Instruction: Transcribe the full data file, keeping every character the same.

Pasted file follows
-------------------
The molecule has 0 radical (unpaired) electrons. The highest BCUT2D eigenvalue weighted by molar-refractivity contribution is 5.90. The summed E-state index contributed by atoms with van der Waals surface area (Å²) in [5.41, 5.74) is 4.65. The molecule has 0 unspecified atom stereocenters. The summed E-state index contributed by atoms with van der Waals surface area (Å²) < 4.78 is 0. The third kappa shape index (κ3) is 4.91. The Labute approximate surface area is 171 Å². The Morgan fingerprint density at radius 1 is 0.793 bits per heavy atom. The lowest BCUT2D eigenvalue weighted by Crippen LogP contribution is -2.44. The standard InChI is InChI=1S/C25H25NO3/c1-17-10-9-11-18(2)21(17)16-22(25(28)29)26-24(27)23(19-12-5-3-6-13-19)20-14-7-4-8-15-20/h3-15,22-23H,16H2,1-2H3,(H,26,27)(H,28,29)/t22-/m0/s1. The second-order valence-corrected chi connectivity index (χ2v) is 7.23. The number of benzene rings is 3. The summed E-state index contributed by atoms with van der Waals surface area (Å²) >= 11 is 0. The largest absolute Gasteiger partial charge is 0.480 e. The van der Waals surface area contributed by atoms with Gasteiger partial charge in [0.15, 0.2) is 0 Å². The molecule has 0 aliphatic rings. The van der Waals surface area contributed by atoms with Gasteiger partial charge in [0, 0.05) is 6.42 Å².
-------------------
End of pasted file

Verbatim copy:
The molecule has 0 radical (unpaired) electrons. The highest BCUT2D eigenvalue weighted by molar-refractivity contribution is 5.90. The summed E-state index contributed by atoms with van der Waals surface area (Å²) in [5.41, 5.74) is 4.65. The molecule has 0 unspecified atom stereocenters. The summed E-state index contributed by atoms with van der Waals surface area (Å²) < 4.78 is 0. The third kappa shape index (κ3) is 4.91. The Labute approximate surface area is 171 Å². The Morgan fingerprint density at radius 1 is 0.793 bits per heavy atom. The lowest BCUT2D eigenvalue weighted by Crippen LogP contribution is -2.44. The standard InChI is InChI=1S/C25H25NO3/c1-17-10-9-11-18(2)21(17)16-22(25(28)29)26-24(27)23(19-12-5-3-6-13-19)20-14-7-4-8-15-20/h3-15,22-23H,16H2,1-2H3,(H,26,27)(H,28,29)/t22-/m0/s1. The second-order valence-corrected chi connectivity index (χ2v) is 7.23. The number of benzene rings is 3. The summed E-state index contributed by atoms with van der Waals surface area (Å²) >= 11 is 0. The largest absolute Gasteiger partial charge is 0.480 e. The van der Waals surface area contributed by atoms with Gasteiger partial charge in [0.15, 0.2) is 0 Å². The molecule has 0 aliphatic rings. The van der Waals surface area contributed by atoms with Gasteiger partial charge in [0, 0.05) is 6.42 Å².